1.16 Equivalent rules apply to entities that account for fuel tax credits under Division 65 of the Fuel Tax Act.

1.17 These changes will not affect the entitlement of taxpayers to input tax credits or fuel tax credits where these credits have been taken into account in earlier returns or assessments but the relevant liability or entitlement has not been paid (whether by the Commissioner or by taxpayers).

1.18 The changes apply only to input tax credits for fully and partially creditable acquisitions (including reduced input tax credits) and fuel tax credits. Other entitlements and liabilities such as input tax credits for creditable importations, adjustments and taxable supplies are subject to separate attribution rules that do not allow deferral. As such, they are currently subject to effective limitation periods that provide certainty within an appropriate period.

Exceptions to the time limit for credits

1.19 The amendments provide for three exceptions to the general rule that entitlements cease if a credit has not been taken into account within four years. [Schedule 1, item 7, subsection 93-10(1) of the GST Act, item 17, subsection 47-10(1) of the Fuel Tax Act]

Notices removing the time limit for liabilities

1.20 The first exception applies where the Commissioner notifies a taxpayer of an amount for which the taxpayer is liable.

1.21 The four-year limitation period will not apply to a liability if the Commissioner provides notice within the four-year period to the taxpayer requiring payment of the amount (section 105-50 of Schedule 1 to the TAA 1953).

1.22 Allowing the Commissioner to pursue liabilities where taxpayers have ceased to be entitled to the related input tax credits or fuel tax credits could cause inequities. The exception addresses this concern by preserving a taxpayer's credit entitlements where they arise as a consequence of the same circumstances that have resulted in the amount for which the Commissioner has issued the notice. [Schedule 1, item 7, subsection 93-10(2) of the GST Act, item 17, subsection 47-5(2) of the Fuel Tax Act]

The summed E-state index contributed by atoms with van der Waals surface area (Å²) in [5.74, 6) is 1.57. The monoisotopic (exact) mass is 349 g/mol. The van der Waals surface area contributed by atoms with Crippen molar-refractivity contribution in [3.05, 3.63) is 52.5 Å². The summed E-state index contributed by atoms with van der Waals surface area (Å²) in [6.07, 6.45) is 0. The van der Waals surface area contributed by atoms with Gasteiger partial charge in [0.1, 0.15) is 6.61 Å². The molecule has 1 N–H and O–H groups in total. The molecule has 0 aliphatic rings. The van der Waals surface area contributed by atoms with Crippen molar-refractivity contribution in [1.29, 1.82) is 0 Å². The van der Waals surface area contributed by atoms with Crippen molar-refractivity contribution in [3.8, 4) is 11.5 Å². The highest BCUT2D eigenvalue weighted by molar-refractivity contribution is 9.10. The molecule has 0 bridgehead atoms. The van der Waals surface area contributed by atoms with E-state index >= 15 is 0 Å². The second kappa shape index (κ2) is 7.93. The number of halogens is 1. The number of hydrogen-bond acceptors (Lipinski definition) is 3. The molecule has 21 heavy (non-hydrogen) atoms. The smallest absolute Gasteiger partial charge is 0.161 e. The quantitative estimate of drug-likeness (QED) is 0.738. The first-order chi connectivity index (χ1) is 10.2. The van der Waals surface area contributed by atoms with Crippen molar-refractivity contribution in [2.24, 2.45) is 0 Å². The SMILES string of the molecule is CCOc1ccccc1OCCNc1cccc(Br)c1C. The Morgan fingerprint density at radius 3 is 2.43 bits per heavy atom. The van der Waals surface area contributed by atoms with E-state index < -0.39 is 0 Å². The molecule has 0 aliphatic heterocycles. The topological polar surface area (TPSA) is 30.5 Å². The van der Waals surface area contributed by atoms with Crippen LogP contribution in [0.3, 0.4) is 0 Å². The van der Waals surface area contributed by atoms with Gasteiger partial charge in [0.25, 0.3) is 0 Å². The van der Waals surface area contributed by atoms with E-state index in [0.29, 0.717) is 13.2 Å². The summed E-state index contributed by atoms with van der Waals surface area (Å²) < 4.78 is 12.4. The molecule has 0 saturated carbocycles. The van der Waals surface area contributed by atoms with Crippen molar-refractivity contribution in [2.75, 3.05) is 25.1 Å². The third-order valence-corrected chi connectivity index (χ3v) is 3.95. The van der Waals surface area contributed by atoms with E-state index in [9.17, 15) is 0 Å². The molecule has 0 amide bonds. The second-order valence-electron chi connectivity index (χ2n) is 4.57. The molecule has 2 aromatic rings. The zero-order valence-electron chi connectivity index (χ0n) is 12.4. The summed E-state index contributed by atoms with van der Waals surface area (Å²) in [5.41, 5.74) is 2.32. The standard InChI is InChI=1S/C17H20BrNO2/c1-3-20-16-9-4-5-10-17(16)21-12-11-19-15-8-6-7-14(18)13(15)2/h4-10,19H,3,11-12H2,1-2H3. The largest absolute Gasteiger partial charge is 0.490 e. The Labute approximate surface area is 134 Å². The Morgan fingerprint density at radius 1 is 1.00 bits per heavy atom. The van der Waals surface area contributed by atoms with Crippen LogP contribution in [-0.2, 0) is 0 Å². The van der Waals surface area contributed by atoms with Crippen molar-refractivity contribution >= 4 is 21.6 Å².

1.23 For an input tax credit or fuel tax credit to meet this test it is not sufficient that the credit arise from the same business activity or the same tax period. Instead, it is necessary for the credit to arise from the same circumstances - that is, the same events and for the same reason - for which the additional payment is sought by the Commissioner from the taxpayer (see paragraphs 1.36 to 1.43 for more details). This would include where an input tax credit for an acquisition relating to a supply was treated as a financial supply despite being a taxable supply and the Commissioner has provided notice requiring payment of GST on the supply.

1.24 Input tax credits and fuel tax credits may fall within this exception even where they arise in different periods to the liability for which the Commissioner provides notice. However, where the notice is provided after entitlement to a credit has already ceased, the entitlement to the credit will not be restored.